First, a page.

2. Once cooked, remove them from the pot and let them drain. The easiest way is to drain them on a clean sink, and stand them up one next to the other so they can drain the water inside them a lot faster.

Boiling Hallacas

Boiling Hallacas

The Hallacas Are Ready

The Hallacas Are Ready

Serving:
1. Let it cool for a minute, but not too long, you don’t want it to get cold.
2. Lay them flat on a large enough serving plate that will serve as the ‘opening plate’. Cut the thread and carefully open each layer of plantain leave until you get to the hallaca. Use the last plantain leave to lift up the hallaca and carefully slide it on to the plate where it will actually be served.
3. Just to clarify… you do not eat the plantain leaf.

Serving An Hallaca

Serving An Hallaca

Serving An Hallaca

Serving An Hallaca

Serving An Hallaca

Serving An Hallaca

Serving An Hallaca

Serving An Hallaca

Serving An Hallaca

Serving An Hallaca

Recipe: Hallacas Venezolanas  | Venezuelan Christmas Dinner Hallacas

Recipe: Hallacas Venezolanas | Venezuelan Christmas Dinner Hallacas

 

Venezuelan Christmas Dinner Plate

Venezuelan Christmas Dinner Plate

Storing:
1. After you make your entire batch of 50 hallacas and you wish to store them, you can let them all cool down and then keep in the fridge for up to 4 weeks.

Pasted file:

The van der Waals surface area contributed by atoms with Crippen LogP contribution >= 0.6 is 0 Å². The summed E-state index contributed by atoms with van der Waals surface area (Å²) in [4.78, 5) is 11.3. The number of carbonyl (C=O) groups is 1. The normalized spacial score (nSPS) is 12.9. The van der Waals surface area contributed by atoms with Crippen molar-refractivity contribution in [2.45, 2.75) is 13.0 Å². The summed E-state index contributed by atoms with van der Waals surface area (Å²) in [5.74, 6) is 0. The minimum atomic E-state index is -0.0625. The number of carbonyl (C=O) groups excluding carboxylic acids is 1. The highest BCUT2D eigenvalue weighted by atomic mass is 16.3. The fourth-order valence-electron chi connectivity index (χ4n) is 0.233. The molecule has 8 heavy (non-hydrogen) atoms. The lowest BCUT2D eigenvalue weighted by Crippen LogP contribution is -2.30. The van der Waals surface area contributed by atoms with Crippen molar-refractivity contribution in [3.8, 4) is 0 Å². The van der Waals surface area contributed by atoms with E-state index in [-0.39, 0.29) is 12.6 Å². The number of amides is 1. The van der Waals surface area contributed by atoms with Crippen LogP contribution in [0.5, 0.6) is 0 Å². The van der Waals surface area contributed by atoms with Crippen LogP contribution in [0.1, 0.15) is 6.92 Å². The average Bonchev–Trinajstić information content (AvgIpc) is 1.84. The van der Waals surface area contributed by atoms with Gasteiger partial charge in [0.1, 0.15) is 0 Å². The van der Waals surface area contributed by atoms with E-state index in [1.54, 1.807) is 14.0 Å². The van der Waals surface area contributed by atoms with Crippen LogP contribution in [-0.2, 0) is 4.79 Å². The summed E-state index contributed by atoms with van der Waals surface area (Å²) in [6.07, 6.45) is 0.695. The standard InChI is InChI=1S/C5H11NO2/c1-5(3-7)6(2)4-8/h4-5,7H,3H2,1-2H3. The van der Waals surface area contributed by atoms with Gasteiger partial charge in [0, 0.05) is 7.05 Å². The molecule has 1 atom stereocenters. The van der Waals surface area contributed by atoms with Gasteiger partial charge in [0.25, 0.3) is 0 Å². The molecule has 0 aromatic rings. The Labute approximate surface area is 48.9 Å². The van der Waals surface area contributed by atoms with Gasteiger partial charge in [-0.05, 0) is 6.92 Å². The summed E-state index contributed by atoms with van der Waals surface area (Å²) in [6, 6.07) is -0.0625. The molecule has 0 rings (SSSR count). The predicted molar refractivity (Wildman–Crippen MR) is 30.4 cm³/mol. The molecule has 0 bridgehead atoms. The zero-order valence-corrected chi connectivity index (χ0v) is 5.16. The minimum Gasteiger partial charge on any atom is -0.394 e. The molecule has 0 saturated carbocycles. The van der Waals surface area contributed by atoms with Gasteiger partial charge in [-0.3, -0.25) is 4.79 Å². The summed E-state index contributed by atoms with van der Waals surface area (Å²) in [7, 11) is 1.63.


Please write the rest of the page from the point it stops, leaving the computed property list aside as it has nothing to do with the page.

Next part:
2. If you are planning on freezing your hallacas its better to freeze them before they are cooked so that the dough maintains itself better. In this case, you can take them straight from the freezer and then boil them as described above.
3. If you do freeze them after they have already been cooked, you should thaw them to room temperature before you boil them again.

Re-heating:
1. To reheat your hallacas, take them out of the fridge and boil them in enough water to cover all the ones you wish to serve at the moment. Add a little bit of salt to the water. Boil them for 15 to 20 minutes, turning them at the half point.

Bollos de Hallaca:
1. If you run out of some ingredients, or if you already have the number of hallacas you wish to make and still have some leftovers of the ingredients, you can make bollos de hallaca.
2. To do so, simply add all the leftover dough, stew, and garnishes and mix them all together to form the compact dough.
3. You wrap them the same way you did with the hallacas, but add a distinction, like a little bow made of a string of plantain leaf, or a different tying method, or just something distinctive to set them apart from the hallacas. It is basically the same thing, except the bollos are all mixed in together in a uniform mass, and the hallaca has all the stew and ingredients inside and the dough outside serving as a pocket or container.

Bollos de Hallaca

Bollos de Hallaca

Bollos de Hallaca

Bollos de Hallaca

Bollos de Hallaca

Bollos de Hallaca

Bollos de Hallaca

Bollos de Hallaca

Bollos de Hallaca

Bollos de Hallaca

Bollos de Hallaca

Bollos de Hallaca

Bollos de Hallaca

Bollos de Hallaca

¡Buen Provecho!

¡Gracias A Todos!